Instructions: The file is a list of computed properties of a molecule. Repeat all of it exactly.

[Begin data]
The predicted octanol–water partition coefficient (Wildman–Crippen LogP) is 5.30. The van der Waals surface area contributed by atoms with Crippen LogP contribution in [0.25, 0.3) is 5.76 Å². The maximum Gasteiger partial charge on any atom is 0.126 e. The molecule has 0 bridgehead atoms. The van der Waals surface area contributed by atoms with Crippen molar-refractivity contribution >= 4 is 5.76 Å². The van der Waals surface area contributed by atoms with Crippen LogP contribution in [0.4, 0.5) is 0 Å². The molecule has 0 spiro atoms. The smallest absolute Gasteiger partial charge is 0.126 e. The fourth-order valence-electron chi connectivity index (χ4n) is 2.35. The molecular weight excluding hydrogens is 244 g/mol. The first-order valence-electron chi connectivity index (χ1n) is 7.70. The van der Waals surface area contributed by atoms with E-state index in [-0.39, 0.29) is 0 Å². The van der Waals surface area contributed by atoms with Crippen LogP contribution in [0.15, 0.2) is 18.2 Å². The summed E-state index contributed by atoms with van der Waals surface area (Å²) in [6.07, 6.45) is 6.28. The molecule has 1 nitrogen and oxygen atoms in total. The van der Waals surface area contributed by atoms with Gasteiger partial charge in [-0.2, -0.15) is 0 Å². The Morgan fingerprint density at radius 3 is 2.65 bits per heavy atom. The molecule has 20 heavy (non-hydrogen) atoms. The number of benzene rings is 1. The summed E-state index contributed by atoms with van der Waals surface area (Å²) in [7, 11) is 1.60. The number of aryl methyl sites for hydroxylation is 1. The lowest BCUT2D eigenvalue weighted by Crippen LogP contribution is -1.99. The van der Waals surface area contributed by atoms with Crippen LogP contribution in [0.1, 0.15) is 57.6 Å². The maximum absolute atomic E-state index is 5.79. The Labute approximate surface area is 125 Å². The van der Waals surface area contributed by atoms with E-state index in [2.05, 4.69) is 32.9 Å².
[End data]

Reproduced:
The predicted octanol–water partition coefficient (Wildman–Crippen LogP) is 5.30. The van der Waals surface area contributed by atoms with Crippen LogP contribution in [0.25, 0.3) is 5.76 Å². The maximum Gasteiger partial charge on any atom is 0.126 e. The molecule has 0 bridgehead atoms. The van der Waals surface area contributed by atoms with Crippen molar-refractivity contribution >= 4 is 5.76 Å². The van der Waals surface area contributed by atoms with Crippen LogP contribution in [0.4, 0.5) is 0 Å². The molecule has 0 spiro atoms. The smallest absolute Gasteiger partial charge is 0.126 e. The fourth-order valence-electron chi connectivity index (χ4n) is 2.35. The molecular weight excluding hydrogens is 244 g/mol. The first-order valence-electron chi connectivity index (χ1n) is 7.70. The van der Waals surface area contributed by atoms with E-state index in [-0.39, 0.29) is 0 Å². The van der Waals surface area contributed by atoms with Crippen LogP contribution in [0.15, 0.2) is 18.2 Å². The summed E-state index contributed by atoms with van der Waals surface area (Å²) in [6.07, 6.45) is 6.28. The molecule has 1 nitrogen and oxygen atoms in total. The van der Waals surface area contributed by atoms with Gasteiger partial charge in [-0.2, -0.15) is 0 Å². The Morgan fingerprint density at radius 3 is 2.65 bits per heavy atom. The molecule has 20 heavy (non-hydrogen) atoms. The number of benzene rings is 1. The summed E-state index contributed by atoms with van der Waals surface area (Å²) in [7, 11) is 1.60. The number of aryl methyl sites for hydroxylation is 1. The lowest BCUT2D eigenvalue weighted by Crippen LogP contribution is -1.99. The van der Waals surface area contributed by atoms with Crippen LogP contribution in [0.1, 0.15) is 57.6 Å². The maximum absolute atomic E-state index is 5.79. The Labute approximate surface area is 125 Å². The van der Waals surface area contributed by atoms with E-state index in [2.05, 4.69) is 32.9 Å².